According to this article, electric vehicles are not only the way of the future, they'll be our drivers too. They're getting cheaper and there are fewer moving parts to maintain. That has wide implications for the auto industry and all those who support it. England and France have announced that they will be banning traditional internal combustion engine vehicles in 2040 and undoubtedly more nations will follow suit. There are lots of interesting details in this article, including how this timing aligns with the end of the oil industry. Electric vehicles are non-polluting and I hope we'll be around long enough to see them widely used.
An inspiring group of ten teenage girls from San Fernando High School in California didn't have the money to help the many homeless people they encountered on their way to school, but they knew they wanted to help somehow.
See the article for many more photos of the girls in the process of making and testing their invention and for anecdotes about what this experience has meant to them and their dreams for the future.
Abeer Seikaly, an architect and artist from Jordan, was so moved by the many Syrian refugees she saw in her country living in inadequate housing that she invented a new type of solar-powered weatherproof tent that also collects water. She envisions these tents being used as housing for the homeless and for refugees.
She says, "There are one billion people globally that live without adequate shelter, and a rapidly growing proportion of this population that are being forced to live semi-permanently out of their environment or who are transient. So this whole idea and focus of researching a shelter building process with several communities has really been integral to the development and research I’ve been conducting."
She plans to join a team of women on Mt. Everest next year on an expedition led by fellow Jordanian, Mustafa Salaamed. She will be bringing a prototype of her tent not only to test it in the harshest of circumstances, but to raise awareness of the global need of so many for safe and comfortable housing.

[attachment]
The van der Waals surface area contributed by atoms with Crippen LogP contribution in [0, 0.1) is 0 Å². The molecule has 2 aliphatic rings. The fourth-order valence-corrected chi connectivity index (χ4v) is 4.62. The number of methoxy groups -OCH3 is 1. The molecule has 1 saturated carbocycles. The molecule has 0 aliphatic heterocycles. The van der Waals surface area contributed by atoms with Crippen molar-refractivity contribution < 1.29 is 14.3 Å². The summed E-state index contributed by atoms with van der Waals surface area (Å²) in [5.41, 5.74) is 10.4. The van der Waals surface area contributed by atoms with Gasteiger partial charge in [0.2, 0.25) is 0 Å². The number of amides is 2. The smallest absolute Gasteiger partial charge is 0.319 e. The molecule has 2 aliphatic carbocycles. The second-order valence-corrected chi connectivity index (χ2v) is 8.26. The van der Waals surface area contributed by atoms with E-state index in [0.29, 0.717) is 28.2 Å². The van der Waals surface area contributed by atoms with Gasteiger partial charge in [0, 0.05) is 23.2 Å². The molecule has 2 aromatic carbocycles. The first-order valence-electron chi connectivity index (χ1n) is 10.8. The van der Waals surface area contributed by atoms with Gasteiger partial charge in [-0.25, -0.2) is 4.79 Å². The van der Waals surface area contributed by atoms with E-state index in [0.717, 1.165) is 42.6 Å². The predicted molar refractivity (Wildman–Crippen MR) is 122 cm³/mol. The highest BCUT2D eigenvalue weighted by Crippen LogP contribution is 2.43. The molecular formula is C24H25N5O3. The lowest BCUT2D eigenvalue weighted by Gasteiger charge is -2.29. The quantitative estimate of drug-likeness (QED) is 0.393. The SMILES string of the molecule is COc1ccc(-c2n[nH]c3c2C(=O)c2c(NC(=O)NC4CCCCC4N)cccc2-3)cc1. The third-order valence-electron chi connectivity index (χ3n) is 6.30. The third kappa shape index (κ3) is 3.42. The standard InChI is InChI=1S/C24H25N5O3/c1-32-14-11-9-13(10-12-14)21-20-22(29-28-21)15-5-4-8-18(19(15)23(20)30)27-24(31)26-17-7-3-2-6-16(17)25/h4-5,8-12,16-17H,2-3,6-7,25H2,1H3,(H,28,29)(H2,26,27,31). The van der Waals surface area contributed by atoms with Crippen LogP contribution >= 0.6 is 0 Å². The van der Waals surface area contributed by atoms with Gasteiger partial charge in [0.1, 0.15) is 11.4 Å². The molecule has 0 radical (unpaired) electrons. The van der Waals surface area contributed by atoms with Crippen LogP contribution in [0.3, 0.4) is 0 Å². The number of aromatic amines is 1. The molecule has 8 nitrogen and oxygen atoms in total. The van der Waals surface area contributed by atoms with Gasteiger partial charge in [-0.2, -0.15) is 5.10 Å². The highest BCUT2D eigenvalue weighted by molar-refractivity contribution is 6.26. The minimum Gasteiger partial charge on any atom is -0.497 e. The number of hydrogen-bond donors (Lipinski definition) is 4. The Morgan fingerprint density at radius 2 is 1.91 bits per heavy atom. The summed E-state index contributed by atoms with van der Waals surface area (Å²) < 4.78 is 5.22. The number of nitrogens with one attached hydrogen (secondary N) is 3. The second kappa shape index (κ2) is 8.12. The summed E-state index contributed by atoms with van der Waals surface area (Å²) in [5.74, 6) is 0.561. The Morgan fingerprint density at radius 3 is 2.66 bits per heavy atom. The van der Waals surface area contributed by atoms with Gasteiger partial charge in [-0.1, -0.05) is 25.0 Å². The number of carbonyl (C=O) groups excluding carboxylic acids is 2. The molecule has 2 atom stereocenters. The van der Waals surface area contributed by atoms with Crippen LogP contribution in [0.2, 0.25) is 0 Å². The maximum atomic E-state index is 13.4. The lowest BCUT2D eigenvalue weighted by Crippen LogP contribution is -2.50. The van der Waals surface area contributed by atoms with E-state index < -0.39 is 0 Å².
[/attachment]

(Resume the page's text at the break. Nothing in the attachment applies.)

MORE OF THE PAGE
Plastic never fully breaks down and is responsible for destroying ocean ecosystems around the world. As of January 1, 2017, India's National Green Tribunal has banned all plastic cutlery, cups, and bags in Delhi. As a city of of nearly 19 million people, this is great news for India, its nearby oceans, and could be a model for other large cities to follow worldwide.
Denmark has onshore and offshore wind turbines that are generating so much power that on one recent day, there was enough wind energy that it could have met the electricity needs for the entire country. It seems that Denmark is well on its way to its goal for 2020 of generating 50% of its power with renewable energy. As early as 2015, 42% of Denmark's electricity was generated by wind.
Solar panels generated more electricity than coal between April and September 2016 in the United Kingdom. This is great news for the growing solar power movement. According to James Court, head of policy at the Renewable Energy Association, “Solar overtaking coal this summer would have been largely unthinkable five years ago...Now that we have a significant global and domestic industry, solar is one of the cheapest forms of power." Imagine what could happen if government policies and incentives supported renewable energy as the premiere source of energy.